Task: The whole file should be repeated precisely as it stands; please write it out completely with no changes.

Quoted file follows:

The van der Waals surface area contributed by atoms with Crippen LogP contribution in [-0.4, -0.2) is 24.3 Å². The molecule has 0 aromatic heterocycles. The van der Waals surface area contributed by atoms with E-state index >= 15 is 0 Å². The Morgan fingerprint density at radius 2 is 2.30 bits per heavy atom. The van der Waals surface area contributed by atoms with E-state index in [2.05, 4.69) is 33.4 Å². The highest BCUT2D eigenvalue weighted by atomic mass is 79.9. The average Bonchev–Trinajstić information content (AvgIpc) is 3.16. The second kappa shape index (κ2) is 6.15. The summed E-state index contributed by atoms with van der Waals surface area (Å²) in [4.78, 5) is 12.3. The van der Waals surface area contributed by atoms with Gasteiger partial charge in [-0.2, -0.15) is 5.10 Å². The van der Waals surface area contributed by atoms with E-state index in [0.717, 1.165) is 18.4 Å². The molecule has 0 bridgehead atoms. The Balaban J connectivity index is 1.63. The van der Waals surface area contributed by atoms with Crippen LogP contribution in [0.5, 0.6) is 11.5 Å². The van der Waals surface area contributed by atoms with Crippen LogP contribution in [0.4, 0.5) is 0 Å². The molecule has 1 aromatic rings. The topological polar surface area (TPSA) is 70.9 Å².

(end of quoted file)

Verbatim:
The van der Waals surface area contributed by atoms with Crippen LogP contribution in [-0.4, -0.2) is 24.3 Å². The molecule has 0 aromatic heterocycles. The van der Waals surface area contributed by atoms with E-state index >= 15 is 0 Å². The Morgan fingerprint density at radius 2 is 2.30 bits per heavy atom. The van der Waals surface area contributed by atoms with E-state index in [2.05, 4.69) is 33.4 Å². The highest BCUT2D eigenvalue weighted by atomic mass is 79.9. The average Bonchev–Trinajstić information content (AvgIpc) is 3.16. The second kappa shape index (κ2) is 6.15. The summed E-state index contributed by atoms with van der Waals surface area (Å²) in [4.78, 5) is 12.3. The van der Waals surface area contributed by atoms with Gasteiger partial charge in [-0.2, -0.15) is 5.10 Å². The van der Waals surface area contributed by atoms with E-state index in [0.717, 1.165) is 18.4 Å². The molecule has 0 bridgehead atoms. The Balaban J connectivity index is 1.63. The van der Waals surface area contributed by atoms with Crippen LogP contribution in [0.5, 0.6) is 11.5 Å². The van der Waals surface area contributed by atoms with Crippen LogP contribution in [0.4, 0.5) is 0 Å². The molecule has 1 aromatic rings. The topological polar surface area (TPSA) is 70.9 Å².